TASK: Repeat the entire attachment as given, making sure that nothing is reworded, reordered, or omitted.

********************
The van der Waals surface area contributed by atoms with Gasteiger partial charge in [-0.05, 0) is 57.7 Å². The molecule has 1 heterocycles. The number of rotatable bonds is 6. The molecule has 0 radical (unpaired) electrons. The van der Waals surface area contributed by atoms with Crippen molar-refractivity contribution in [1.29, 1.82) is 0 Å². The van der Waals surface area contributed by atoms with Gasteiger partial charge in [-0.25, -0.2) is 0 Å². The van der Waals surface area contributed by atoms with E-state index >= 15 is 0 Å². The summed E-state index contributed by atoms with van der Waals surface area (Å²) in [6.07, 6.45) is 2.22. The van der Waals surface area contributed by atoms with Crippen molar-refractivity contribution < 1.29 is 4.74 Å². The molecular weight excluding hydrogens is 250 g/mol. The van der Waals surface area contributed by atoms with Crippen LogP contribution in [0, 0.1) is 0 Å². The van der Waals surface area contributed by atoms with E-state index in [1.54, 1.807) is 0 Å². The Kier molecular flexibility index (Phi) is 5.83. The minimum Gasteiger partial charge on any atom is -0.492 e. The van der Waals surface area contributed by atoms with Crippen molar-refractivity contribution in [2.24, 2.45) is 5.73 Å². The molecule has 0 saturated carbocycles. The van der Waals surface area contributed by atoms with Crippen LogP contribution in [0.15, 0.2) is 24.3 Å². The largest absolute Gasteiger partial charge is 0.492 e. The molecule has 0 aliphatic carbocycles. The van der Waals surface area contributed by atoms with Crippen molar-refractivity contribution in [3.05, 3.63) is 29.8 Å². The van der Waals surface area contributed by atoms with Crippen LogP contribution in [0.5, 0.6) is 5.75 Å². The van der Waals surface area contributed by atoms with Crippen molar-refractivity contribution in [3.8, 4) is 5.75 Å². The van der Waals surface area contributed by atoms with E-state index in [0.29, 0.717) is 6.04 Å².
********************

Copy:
The van der Waals surface area contributed by atoms with Gasteiger partial charge in [-0.05, 0) is 57.7 Å². The molecule has 1 heterocycles. The number of rotatable bonds is 6. The molecule has 0 radical (unpaired) electrons. The van der Waals surface area contributed by atoms with Crippen molar-refractivity contribution in [1.29, 1.82) is 0 Å². The van der Waals surface area contributed by atoms with Gasteiger partial charge in [-0.25, -0.2) is 0 Å². The van der Waals surface area contributed by atoms with E-state index >= 15 is 0 Å². The summed E-state index contributed by atoms with van der Waals surface area (Å²) in [6.07, 6.45) is 2.22. The van der Waals surface area contributed by atoms with Crippen molar-refractivity contribution < 1.29 is 4.74 Å². The molecular weight excluding hydrogens is 250 g/mol. The van der Waals surface area contributed by atoms with Crippen LogP contribution in [0, 0.1) is 0 Å². The van der Waals surface area contributed by atoms with E-state index in [1.54, 1.807) is 0 Å². The Kier molecular flexibility index (Phi) is 5.83. The minimum Gasteiger partial charge on any atom is -0.492 e. The van der Waals surface area contributed by atoms with Crippen molar-refractivity contribution in [2.24, 2.45) is 5.73 Å². The molecule has 0 saturated carbocycles. The van der Waals surface area contributed by atoms with Crippen LogP contribution in [0.15, 0.2) is 24.3 Å². The largest absolute Gasteiger partial charge is 0.492 e. The molecule has 0 aliphatic carbocycles. The van der Waals surface area contributed by atoms with Crippen molar-refractivity contribution in [3.05, 3.63) is 29.8 Å². The van der Waals surface area contributed by atoms with Crippen LogP contribution in [0.5, 0.6) is 5.75 Å². The van der Waals surface area contributed by atoms with Crippen molar-refractivity contribution in [3.8, 4) is 5.75 Å². The van der Waals surface area contributed by atoms with E-state index in [0.29, 0.717) is 6.04 Å².